Nigeria sees new factories emerge as economy rebounds


December 11, 2017 | 1:30 am
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Gradual economic rebound in Nigeria is bringing with it the emergence of new factories as Africa’s most populous country seeks to diversify away from oil and minerals.
The Nigerian economy exited recession in the second quarter of 2017 after suffering contraction for five consecutive quarters. The gross domestic product (GDP) grew 0.6 percent growth in Q2 and 1.40 per cent in the third quarter of 2017 in real terms, signalling a gradual rebound for an economy earlier characterised by severe dollar crunch.
Unilever Nigeria, a Fast-Moving Consumer Goods (FMCGs) firm, last week opened its Blue Band factory at Agbara Industrial Estate, Ogun State, which is the latest addition to investments the company has made in Nigeria.
“Prior to the siting of this factory, we have also had cause to exploit economies of scale and ensure consistent access to reliable sources of raw material input. I am delighted that the result of our painstaking efforts and the support we enjoy from our stakeholders has led to the commissioning of an ultra-modern Blue Band factory today,” Yaw Nsarkoh, executive vice president, Unilever Ghana Nigeria, said.
On December 1, Kellogg’s and Tolaram Nigeria Limited commissioned a N6 billion naira factory, which has a capacity to produce 10,000 metric tonnes of cereals per year.
Kellogg’s, an American multinational food manufacturing company, set up a joint venture with the African arm of Singapore’s Tolaram Group to bolster its breakfast and snack food offerings in West Africa in 2015, with a promise to pay $450 million for a 50 percent stake in Nigeria-based Multipro, a food sales and distribution company owned by Tolaram.
In June this year, dairy maker FrieslandCampina WAMCO commissioned a milk collection plant in Saki, Oyo State, with a capacity to hold 12,000 litres of raw milk daily and 4.32 million litres annually.
This is FrieslandCampina WAMCO’s fifth milk collection plant in Oyo and will see over 10,000 small-holder farmers participate in the process and earn good income, said the company.
“Our company has taken a strategic and comprehensive approach to developing the Dairy Development Programme (DDP), focusing on key projects, programme content and enabling facilities,” said Ben Langat, managing director of FrieslandCampina WAMCO.
“But these investments must be supported by policies and socio-economic infrastructures to realise a robust dairy farming sector that can serve over 180 million Nigerians,” Langat said.
Also in June, Procter & Gamble, the largest American non-oil investor in Nigeria, commissioned a new production line for its Always brand in Agbara, Ogun State, south-west Nigeria.
On August 30, vice president Yemi Osinbajo commissioned a 60,000 metric tonnes per annum Edo State Fertilizer Plant, Auchi, which had already created 500 direct jobs, with a capacity to create more.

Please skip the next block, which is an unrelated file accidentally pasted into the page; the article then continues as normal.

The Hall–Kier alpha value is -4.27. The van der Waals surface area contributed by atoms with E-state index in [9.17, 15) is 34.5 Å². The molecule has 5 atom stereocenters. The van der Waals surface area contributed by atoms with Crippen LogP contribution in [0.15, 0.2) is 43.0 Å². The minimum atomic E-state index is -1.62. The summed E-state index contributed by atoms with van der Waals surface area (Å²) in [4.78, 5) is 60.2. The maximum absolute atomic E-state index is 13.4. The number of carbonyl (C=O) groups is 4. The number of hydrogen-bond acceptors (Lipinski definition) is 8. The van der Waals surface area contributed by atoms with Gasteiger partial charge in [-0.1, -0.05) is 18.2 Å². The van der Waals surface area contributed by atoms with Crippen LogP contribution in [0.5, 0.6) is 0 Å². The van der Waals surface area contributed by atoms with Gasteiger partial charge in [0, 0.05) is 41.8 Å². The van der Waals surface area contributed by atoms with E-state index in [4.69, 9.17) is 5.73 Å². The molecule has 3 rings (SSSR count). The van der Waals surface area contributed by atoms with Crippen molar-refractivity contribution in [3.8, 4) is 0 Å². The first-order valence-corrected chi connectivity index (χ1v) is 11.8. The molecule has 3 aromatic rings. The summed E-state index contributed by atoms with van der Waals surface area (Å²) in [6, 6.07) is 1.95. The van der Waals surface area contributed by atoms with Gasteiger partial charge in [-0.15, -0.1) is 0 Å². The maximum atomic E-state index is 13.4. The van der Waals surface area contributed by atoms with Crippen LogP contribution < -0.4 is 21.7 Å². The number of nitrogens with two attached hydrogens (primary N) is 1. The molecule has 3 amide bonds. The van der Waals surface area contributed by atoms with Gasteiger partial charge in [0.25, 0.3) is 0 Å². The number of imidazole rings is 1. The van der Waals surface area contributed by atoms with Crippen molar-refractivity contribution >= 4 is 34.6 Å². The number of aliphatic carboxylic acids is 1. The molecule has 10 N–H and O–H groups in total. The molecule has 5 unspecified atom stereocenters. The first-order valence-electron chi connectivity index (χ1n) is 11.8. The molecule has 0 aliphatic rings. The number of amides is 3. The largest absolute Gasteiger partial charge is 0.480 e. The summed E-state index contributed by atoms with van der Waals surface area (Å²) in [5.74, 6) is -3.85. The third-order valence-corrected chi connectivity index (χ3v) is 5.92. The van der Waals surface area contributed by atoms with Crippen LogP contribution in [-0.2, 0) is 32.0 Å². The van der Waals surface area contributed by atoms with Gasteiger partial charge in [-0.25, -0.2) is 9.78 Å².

On the same day, BUA commissioned its second cement plant located at Obu, Okpella, Edo State. BUA has invested some $2 billion dollars in the Nigerian cement industry with capacities in excess of over 8 million tons per annum within nine years of existence.
“Our investments in the two cement lines in Edo State represent the largest non-oil and gas related investment in the whole of the Southern region of Nigeria. Our technology has the latest filtration with capacity of less than 10 milligram per normal cubic meter. We use natural gas, which is a very clean energy for both our kiln as well as the power plant in addition to having a very green environment,” said Abdulsamad Rabiu, chairman of BUA Group, at the commissioning.
In late November, FoodPro Limited commissioned its cashew processing factory in Ilorin, Kwara State.
“Through domestic processing of raw cashew nuts, we have created more than 400 direct jobs and several thousand indirect jobs for farmers, vendors, suppliers and artisans who form the heartbeat of FoodPro’s value chain. With 90 percent of FoodPro’s employees being women, we are humbled by the role we play in impacting communities and improving economic and social development conditions in our host community,” Ayo Olajiga, co-founder/CEO of FoodPro Limited, said.
Manufacturers were hard hit by dollar crunch in 2016, resulting from a combination of global oil price slump and militancy in the Delta that cut production targets.
The Manufacturers Association of Nigeria (MAN) claimed in 2016 that it lost 54 of its members whose firms went under owing to dollar crunch. Multiples of small-scale businesses were also shut down, while firms such as Truworths and Clover left Nigeria.
However, more liquidity in the foreign exchange market and the introduction of investors and SME windows have eased dollar access for manufacturers as confirmed by Frank Jacobs, president of MAN.




December 11, 2017 | 1:30 am
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